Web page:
After months of delay and foot-dragging which only bought time for Iran to advance its nuclear program, the United Nations finally mustered the will to act and impose sanctions this week. While any additional sanctions are a step in the right direction, these sanctions are weak and are not likely to slow down Iran's nuclear arms programs.
The resolution, which passed 12-2, includes such elements as a conventional arms sales ban, a ban on certain nuclear and missile investments abroad and measures that could thwart Iranians' banking and shipping maneuvers and hinder the growing role of the Islamic Revolutionary Guard Corps in proliferation activities. It is interesting to note that Turkey, a NATO ally, and Brazil, a major regional power, voted against the sanctions resolution. Lebanon, a beneficiary of U.S. aid, abstained, despite the "engagement" strategy of the Obama Administration.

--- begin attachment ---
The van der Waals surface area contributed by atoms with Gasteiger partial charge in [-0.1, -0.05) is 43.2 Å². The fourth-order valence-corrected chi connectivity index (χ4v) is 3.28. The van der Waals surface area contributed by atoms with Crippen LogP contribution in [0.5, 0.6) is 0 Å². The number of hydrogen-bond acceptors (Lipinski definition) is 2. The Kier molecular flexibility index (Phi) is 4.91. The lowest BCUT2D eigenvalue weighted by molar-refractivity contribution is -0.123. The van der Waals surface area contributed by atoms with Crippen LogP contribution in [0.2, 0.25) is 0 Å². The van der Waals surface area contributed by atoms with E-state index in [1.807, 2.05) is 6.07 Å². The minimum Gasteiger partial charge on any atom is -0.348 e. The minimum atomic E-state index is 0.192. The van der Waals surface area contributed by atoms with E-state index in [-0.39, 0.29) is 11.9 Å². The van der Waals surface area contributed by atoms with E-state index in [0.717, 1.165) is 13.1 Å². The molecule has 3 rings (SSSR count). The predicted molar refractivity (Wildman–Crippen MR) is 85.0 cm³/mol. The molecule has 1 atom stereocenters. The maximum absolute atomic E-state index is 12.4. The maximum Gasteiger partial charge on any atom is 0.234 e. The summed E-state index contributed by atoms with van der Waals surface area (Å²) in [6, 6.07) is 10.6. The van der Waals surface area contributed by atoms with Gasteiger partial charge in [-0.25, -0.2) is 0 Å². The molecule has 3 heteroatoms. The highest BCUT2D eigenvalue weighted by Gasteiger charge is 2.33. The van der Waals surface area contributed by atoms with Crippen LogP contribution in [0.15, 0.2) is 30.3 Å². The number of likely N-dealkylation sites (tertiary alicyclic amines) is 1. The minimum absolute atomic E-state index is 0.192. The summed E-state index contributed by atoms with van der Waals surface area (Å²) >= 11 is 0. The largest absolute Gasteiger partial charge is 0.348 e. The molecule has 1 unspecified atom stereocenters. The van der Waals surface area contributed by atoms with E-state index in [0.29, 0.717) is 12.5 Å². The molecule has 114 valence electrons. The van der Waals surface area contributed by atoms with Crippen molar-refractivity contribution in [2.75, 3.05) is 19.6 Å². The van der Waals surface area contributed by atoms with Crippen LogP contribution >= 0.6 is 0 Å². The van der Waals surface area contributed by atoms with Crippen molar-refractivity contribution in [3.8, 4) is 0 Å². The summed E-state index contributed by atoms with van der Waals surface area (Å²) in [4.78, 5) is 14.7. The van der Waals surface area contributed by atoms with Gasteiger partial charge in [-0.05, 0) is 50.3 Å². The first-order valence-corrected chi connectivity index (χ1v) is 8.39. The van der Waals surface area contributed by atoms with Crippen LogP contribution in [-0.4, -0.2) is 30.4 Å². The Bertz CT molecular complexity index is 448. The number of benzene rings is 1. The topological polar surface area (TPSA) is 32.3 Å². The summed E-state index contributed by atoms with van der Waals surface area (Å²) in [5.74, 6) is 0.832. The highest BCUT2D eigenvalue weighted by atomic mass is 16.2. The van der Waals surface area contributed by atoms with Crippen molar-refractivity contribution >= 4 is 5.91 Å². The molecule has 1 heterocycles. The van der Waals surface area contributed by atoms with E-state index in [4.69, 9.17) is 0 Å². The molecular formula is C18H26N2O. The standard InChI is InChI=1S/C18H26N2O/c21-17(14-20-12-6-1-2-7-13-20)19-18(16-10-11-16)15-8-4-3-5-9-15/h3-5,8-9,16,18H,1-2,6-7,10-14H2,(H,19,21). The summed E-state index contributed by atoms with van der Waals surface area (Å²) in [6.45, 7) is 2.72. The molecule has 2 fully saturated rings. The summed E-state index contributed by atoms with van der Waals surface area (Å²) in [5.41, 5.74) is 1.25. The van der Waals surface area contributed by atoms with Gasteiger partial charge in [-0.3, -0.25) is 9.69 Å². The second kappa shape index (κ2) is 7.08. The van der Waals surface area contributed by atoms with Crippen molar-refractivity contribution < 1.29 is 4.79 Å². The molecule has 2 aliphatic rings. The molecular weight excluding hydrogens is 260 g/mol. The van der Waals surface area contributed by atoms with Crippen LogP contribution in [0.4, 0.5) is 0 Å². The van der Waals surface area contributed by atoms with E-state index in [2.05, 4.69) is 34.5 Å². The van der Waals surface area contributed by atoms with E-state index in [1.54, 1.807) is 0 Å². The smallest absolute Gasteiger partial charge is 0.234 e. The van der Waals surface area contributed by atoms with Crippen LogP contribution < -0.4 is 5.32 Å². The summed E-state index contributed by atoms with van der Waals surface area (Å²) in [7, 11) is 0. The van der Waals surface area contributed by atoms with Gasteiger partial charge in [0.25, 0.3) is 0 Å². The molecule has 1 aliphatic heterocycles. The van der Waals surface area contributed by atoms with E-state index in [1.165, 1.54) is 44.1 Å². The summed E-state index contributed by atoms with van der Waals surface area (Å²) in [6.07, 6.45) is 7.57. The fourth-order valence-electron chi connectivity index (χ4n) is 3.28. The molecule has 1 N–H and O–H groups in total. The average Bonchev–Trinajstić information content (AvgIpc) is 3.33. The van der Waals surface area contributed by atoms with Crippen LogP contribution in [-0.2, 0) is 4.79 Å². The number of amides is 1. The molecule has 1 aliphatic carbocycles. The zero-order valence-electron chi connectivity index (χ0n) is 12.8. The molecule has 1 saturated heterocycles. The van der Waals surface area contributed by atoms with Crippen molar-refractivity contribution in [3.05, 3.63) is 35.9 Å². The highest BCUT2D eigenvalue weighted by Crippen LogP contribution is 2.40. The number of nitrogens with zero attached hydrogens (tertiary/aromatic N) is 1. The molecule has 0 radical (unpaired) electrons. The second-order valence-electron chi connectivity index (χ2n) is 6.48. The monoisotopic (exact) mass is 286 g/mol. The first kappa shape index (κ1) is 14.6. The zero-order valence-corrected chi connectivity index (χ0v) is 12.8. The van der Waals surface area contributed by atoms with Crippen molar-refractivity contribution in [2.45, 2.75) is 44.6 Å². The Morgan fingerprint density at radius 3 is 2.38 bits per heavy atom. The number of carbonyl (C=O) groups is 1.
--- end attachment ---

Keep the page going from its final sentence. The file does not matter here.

"This cannot be the end of the sanctions effort," Rodney said. "Now that the UN has belatedly acted, it is imperative that Congress quickly pass sanctions legislation with real teeth."
Rodney is a cosponsor of the Iran Refined Petroleum Sanctions Act and other Iran sanctions bills now being finalized in a House-Senate "conference committee."
"We waited more than a year for a weak UN resolution," he said. "There is no doubt that we are in a worse position than we were 18 months ago when the President started his "diplomacy' and "engagement'. It is now time for Congress to approve the Iran sanctions bill without watering it down."
"Iran and the 'Freedom Recession': Facebook had no answer to the pro-regime vigilantes who ruled the streets. And the U.S. president, who might have helped, stood aside." Read how Johns Hopkins Professor Fouad Ajami characterizes the essense of the President's foreign policy in the Wall Street Journal.
Recommended Reading IV: Charles Krauthammer writing in today's Washington Post, "The myth of Iran's 'isolation'".